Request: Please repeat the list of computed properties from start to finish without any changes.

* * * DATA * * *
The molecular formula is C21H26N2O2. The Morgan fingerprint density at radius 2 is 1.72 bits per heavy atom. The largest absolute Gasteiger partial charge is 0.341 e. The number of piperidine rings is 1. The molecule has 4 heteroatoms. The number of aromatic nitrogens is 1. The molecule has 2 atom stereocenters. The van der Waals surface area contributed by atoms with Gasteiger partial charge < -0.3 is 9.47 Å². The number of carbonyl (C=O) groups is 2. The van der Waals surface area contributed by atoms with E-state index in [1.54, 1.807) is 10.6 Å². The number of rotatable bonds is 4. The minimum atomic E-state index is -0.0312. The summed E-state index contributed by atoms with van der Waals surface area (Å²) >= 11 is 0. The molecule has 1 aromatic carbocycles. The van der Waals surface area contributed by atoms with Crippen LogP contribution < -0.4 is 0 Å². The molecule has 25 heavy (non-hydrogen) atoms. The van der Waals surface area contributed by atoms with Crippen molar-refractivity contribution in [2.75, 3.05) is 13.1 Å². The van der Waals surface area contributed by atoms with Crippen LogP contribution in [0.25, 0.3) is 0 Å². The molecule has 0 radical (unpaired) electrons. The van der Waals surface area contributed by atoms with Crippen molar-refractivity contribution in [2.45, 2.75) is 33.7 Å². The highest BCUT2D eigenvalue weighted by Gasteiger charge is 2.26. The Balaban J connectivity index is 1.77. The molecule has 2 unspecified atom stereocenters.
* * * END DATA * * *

The molecular formula is C21H26N2O2. The Morgan fingerprint density at radius 2 is 1.72 bits per heavy atom. The largest absolute Gasteiger partial charge is 0.341 e. The number of piperidine rings is 1. The molecule has 4 heteroatoms. The number of aromatic nitrogens is 1. The molecule has 2 atom stereocenters. The van der Waals surface area contributed by atoms with Gasteiger partial charge < -0.3 is 9.47 Å². The number of carbonyl (C=O) groups is 2. The van der Waals surface area contributed by atoms with E-state index in [1.54, 1.807) is 10.6 Å². The number of rotatable bonds is 4. The minimum atomic E-state index is -0.0312. The summed E-state index contributed by atoms with van der Waals surface area (Å²) >= 11 is 0. The molecule has 1 aromatic carbocycles. The van der Waals surface area contributed by atoms with Crippen LogP contribution < -0.4 is 0 Å². The molecule has 25 heavy (non-hydrogen) atoms. The van der Waals surface area contributed by atoms with Crippen molar-refractivity contribution in [2.75, 3.05) is 13.1 Å². The van der Waals surface area contributed by atoms with Crippen LogP contribution in [0.25, 0.3) is 0 Å². The molecule has 0 radical (unpaired) electrons. The van der Waals surface area contributed by atoms with Crippen molar-refractivity contribution in [2.45, 2.75) is 33.7 Å². The highest BCUT2D eigenvalue weighted by Gasteiger charge is 2.26. The Balaban J connectivity index is 1.77. The molecule has 2 unspecified atom stereocenters.